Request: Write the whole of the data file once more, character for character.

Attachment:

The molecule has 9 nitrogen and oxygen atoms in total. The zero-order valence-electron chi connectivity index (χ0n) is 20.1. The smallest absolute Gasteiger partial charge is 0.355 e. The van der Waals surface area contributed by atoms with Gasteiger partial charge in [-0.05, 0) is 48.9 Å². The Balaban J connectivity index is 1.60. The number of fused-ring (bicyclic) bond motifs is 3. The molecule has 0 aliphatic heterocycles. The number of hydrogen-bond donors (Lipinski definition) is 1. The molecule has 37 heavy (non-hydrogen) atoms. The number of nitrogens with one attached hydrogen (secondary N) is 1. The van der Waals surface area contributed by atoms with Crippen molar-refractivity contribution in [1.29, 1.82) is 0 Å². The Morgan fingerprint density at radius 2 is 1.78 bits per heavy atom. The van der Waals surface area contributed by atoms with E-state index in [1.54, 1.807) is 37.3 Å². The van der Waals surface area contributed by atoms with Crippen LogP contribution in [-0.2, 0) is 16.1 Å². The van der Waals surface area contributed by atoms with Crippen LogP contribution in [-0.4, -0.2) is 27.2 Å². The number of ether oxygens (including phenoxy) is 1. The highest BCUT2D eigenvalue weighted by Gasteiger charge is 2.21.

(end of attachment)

The molecule has 9 nitrogen and oxygen atoms in total. The zero-order valence-electron chi connectivity index (χ0n) is 20.1. The smallest absolute Gasteiger partial charge is 0.355 e. The van der Waals surface area contributed by atoms with Gasteiger partial charge in [-0.05, 0) is 48.9 Å². The Balaban J connectivity index is 1.60. The number of fused-ring (bicyclic) bond motifs is 3. The molecule has 0 aliphatic heterocycles. The number of hydrogen-bond donors (Lipinski definition) is 1. The molecule has 37 heavy (non-hydrogen) atoms. The number of nitrogens with one attached hydrogen (secondary N) is 1. The van der Waals surface area contributed by atoms with Crippen molar-refractivity contribution in [1.29, 1.82) is 0 Å². The Morgan fingerprint density at radius 2 is 1.78 bits per heavy atom. The van der Waals surface area contributed by atoms with E-state index in [1.54, 1.807) is 37.3 Å². The van der Waals surface area contributed by atoms with Crippen LogP contribution in [-0.2, 0) is 16.1 Å². The van der Waals surface area contributed by atoms with Crippen LogP contribution in [-0.4, -0.2) is 27.2 Å². The number of ether oxygens (including phenoxy) is 1. The highest BCUT2D eigenvalue weighted by Gasteiger charge is 2.21.